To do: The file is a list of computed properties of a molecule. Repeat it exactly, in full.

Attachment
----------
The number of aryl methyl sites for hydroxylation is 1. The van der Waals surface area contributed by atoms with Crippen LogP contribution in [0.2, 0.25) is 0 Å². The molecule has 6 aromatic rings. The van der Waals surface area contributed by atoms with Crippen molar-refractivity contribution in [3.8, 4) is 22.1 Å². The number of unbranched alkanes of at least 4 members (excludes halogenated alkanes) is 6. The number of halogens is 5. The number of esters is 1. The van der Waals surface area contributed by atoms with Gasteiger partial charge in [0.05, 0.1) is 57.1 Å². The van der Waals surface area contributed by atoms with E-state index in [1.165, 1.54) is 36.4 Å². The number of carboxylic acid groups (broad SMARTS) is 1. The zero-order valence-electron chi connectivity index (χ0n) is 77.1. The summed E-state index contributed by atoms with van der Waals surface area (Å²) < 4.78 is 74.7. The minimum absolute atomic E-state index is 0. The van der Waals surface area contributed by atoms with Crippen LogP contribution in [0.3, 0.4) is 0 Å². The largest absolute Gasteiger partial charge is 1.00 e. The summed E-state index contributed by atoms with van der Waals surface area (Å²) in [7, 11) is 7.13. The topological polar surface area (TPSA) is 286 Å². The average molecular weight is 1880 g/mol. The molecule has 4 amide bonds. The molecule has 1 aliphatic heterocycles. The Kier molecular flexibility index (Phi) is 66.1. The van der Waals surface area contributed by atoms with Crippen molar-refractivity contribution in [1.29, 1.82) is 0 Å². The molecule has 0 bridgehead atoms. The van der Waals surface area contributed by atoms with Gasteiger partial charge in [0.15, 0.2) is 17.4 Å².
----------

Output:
The number of aryl methyl sites for hydroxylation is 1. The van der Waals surface area contributed by atoms with Crippen LogP contribution in [0.2, 0.25) is 0 Å². The molecule has 6 aromatic rings. The van der Waals surface area contributed by atoms with Crippen molar-refractivity contribution in [3.8, 4) is 22.1 Å². The number of unbranched alkanes of at least 4 members (excludes halogenated alkanes) is 6. The number of halogens is 5. The number of esters is 1. The van der Waals surface area contributed by atoms with Gasteiger partial charge in [0.05, 0.1) is 57.1 Å². The van der Waals surface area contributed by atoms with E-state index in [1.165, 1.54) is 36.4 Å². The number of carboxylic acid groups (broad SMARTS) is 1. The zero-order valence-electron chi connectivity index (χ0n) is 77.1. The summed E-state index contributed by atoms with van der Waals surface area (Å²) < 4.78 is 74.7. The minimum absolute atomic E-state index is 0. The van der Waals surface area contributed by atoms with Crippen LogP contribution in [0.3, 0.4) is 0 Å². The largest absolute Gasteiger partial charge is 1.00 e. The summed E-state index contributed by atoms with van der Waals surface area (Å²) in [7, 11) is 7.13. The topological polar surface area (TPSA) is 286 Å². The average molecular weight is 1880 g/mol. The molecule has 4 amide bonds. The molecule has 1 aliphatic heterocycles. The Kier molecular flexibility index (Phi) is 66.1. The van der Waals surface area contributed by atoms with Crippen molar-refractivity contribution in [1.29, 1.82) is 0 Å². The molecule has 0 bridgehead atoms. The van der Waals surface area contributed by atoms with Gasteiger partial charge in [0.15, 0.2) is 17.4 Å².